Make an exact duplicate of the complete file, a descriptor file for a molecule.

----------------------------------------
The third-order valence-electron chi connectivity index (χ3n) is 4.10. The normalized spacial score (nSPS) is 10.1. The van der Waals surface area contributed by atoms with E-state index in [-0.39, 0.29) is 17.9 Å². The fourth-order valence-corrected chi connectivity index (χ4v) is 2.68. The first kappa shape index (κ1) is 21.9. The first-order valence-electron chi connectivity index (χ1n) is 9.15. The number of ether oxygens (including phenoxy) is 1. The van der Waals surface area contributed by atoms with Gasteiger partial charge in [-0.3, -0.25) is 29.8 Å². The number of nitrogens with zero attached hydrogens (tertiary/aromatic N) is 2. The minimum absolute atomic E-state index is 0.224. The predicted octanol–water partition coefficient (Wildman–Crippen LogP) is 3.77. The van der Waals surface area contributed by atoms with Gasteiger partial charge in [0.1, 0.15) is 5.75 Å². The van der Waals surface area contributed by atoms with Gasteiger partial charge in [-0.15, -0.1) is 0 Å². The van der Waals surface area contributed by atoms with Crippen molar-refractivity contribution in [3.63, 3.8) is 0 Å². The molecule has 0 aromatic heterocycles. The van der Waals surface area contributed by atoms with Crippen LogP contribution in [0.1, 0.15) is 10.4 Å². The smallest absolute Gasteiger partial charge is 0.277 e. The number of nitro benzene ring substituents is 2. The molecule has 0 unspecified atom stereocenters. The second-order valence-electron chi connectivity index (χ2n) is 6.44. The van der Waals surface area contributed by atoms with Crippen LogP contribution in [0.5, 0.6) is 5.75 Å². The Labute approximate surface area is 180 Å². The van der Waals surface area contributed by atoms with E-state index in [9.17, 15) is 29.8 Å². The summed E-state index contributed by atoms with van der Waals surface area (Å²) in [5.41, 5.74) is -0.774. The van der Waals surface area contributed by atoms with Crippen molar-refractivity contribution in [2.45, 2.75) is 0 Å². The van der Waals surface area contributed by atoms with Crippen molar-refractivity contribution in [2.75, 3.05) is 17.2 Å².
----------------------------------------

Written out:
The third-order valence-electron chi connectivity index (χ3n) is 4.10. The normalized spacial score (nSPS) is 10.1. The van der Waals surface area contributed by atoms with E-state index in [-0.39, 0.29) is 17.9 Å². The fourth-order valence-corrected chi connectivity index (χ4v) is 2.68. The first kappa shape index (κ1) is 21.9. The first-order valence-electron chi connectivity index (χ1n) is 9.15. The number of ether oxygens (including phenoxy) is 1. The van der Waals surface area contributed by atoms with Gasteiger partial charge in [-0.3, -0.25) is 29.8 Å². The number of nitrogens with zero attached hydrogens (tertiary/aromatic N) is 2. The minimum absolute atomic E-state index is 0.224. The predicted octanol–water partition coefficient (Wildman–Crippen LogP) is 3.77. The van der Waals surface area contributed by atoms with Gasteiger partial charge in [0.1, 0.15) is 5.75 Å². The van der Waals surface area contributed by atoms with Gasteiger partial charge in [-0.15, -0.1) is 0 Å². The van der Waals surface area contributed by atoms with Crippen molar-refractivity contribution in [3.63, 3.8) is 0 Å². The molecule has 0 aromatic heterocycles. The van der Waals surface area contributed by atoms with Crippen LogP contribution in [0.1, 0.15) is 10.4 Å². The smallest absolute Gasteiger partial charge is 0.277 e. The number of nitro benzene ring substituents is 2. The molecule has 0 unspecified atom stereocenters. The second-order valence-electron chi connectivity index (χ2n) is 6.44. The van der Waals surface area contributed by atoms with Crippen LogP contribution in [0.5, 0.6) is 5.75 Å². The Labute approximate surface area is 180 Å². The van der Waals surface area contributed by atoms with E-state index in [9.17, 15) is 29.8 Å². The summed E-state index contributed by atoms with van der Waals surface area (Å²) in [5.41, 5.74) is -0.774. The van der Waals surface area contributed by atoms with Crippen molar-refractivity contribution in [2.45, 2.75) is 0 Å². The van der Waals surface area contributed by atoms with Crippen molar-refractivity contribution in [2.75, 3.05) is 17.2 Å².